Sunday, June 20, 2010

Same ol', same ol'

Blackwater/ Xe:
CBS News has learned in an exclusive report that the State Department has awarded a part of what was formerly known as Blackwater Worldwide a contract worth more than $120 million for providing security services in Afghanistan. Private security firm U.S. Training Center, a business unit of the Moyock, N.C.-based Blackwater, now called Xe Services, was awarded the contract Friday, a State Department spokeswoman said Friday night.
Under the contract, U.S. Training Center will provide "protective security services" at the new U.S. consulates in Herat and Mazar-e-Sharif, Afghanistan, the spokeswoman said. The firm can begin work "immediately" and has to start within two months. The contract lasts a year but can be extended twice for three months at a time to last a maximum of 18 months.
Iraq, the nation we 'liberated', suffers more bombings:
(Reuters) - Two suicide bombers detonated cars laden with explosives outside the Trade Bank of Iraq on Sunday, killing 26 people in the latest attack to raise concerns about the nation's stability after an inconclusive election.
Social Security:
A video of retired Sen. Alan Simpson's foulmouthed rant toward activist Alex Lawson is making the Internet rounds, as well it should: The sheer audacity and rudeness of the guy makes this clip "must-see TV." It's a political bloopers reel (it can be seen at the bottom of this post).
But, while Simpson's outrageousness makes the video entertaining, here's what makes it important: Alan Simpson is one of two chairs of a bipartisan commission created by President Obama to study the Federal deficit. His comments reveal a number of very important things about his biases, his tendency to distort and mislead, and his ideological extremism. These traits are likely to taint the Commission's work - work which has great implications for the future.
Your future.

And Russian pogroms:
Otunbayeva conceded that the death toll from almost a week of savage violence, in what was once central Asia's most democratically inclined country, was at least 2,000. Previously, her administration put the figure at 191, in an apparent attempt to deflect international condemnation and accusations of state involvement in ethnic cleansing.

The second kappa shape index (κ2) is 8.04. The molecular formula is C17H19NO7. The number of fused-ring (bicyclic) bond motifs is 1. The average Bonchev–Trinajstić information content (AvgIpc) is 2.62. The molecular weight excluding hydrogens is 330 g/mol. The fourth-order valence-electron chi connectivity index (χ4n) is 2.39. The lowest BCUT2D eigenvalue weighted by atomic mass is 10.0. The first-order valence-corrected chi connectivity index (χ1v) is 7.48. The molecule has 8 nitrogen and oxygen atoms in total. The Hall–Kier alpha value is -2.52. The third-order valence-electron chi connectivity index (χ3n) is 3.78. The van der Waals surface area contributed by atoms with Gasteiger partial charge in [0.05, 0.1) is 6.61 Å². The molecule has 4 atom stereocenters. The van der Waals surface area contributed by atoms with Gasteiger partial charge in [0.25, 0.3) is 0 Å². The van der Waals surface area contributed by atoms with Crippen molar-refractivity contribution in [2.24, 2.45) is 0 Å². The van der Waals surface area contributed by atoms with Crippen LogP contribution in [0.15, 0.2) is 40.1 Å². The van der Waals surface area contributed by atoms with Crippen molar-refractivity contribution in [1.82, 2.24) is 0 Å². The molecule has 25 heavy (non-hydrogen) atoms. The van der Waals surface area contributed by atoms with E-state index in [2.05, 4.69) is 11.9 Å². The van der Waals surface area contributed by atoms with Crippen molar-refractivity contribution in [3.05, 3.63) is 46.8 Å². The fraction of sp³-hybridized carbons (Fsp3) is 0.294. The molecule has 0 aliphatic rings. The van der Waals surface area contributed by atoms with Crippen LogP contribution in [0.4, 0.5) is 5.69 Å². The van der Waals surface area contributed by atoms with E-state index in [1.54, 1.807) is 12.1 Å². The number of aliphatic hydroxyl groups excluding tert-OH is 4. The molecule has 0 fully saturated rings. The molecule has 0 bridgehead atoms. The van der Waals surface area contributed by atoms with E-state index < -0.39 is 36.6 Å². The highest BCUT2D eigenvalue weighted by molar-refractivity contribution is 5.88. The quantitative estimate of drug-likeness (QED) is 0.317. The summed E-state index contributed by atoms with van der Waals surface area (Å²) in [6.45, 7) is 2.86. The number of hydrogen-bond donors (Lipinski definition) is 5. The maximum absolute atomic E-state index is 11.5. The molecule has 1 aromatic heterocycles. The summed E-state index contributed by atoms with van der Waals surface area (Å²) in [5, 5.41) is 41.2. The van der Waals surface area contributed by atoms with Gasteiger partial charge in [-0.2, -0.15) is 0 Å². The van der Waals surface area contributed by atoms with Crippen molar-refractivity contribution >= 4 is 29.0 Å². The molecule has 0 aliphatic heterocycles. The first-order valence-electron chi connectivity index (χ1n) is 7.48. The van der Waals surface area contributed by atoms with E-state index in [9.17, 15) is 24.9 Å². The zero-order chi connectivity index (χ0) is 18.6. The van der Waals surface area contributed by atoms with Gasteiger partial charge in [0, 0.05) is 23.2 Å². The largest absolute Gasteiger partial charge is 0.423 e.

In the past week, survivors have given the same account – that armoured personnel carriers and Kyrgyz men in military uniforms led the pogroms on Uzbek districts. It is hard to conceive how these attacks could have been carried out without the connivance of the Kyrgyz military, the police and local administration. The government, however, is turning its ire on the western media, which it accuses of one-sided reporting.


Kyrgyzstan is home to numerous nationalities – Kyrgyz and Uzbeks make up 15% of the 5.6 million population, but there are also Tajiks, Chechens, Turks, Tatars and even Volga Germans. But in its latest incarnation as a post-Soviet independent state, it has failed to build a multi-ethnic society. The army, police and government apparatus remain exclusively Kyrgyz – a source of resentment among potentially separatist-minded Uzbeks.

As well as local and historical animosities, Kyrgyzstan's unstable politics appears to have played a role. The government took over in April after street protests in the capital, Bishkek, ousted president Kurmanbek Bakiyev. The country's new leadership blames Bakiyev and his son Maxim – who was arrested in Britain last week – for financing the ethnic slaughter. He may indeed be behind it, but it could also be the work of shadowy nationalist forces determined to crush increasing demands for autonomy from the Uzbek minority.
Haven't we been here before?


Steve Bates said...

It's a political bloopers reel...

I'd have called it a political bleepers reel myself. Simpson is a cold, nasty old mofo, and I hope he suffers the fate he wishes on the elderly and the sick.

ellroon said...

Political bloopers bleeped because of blabbing boobs....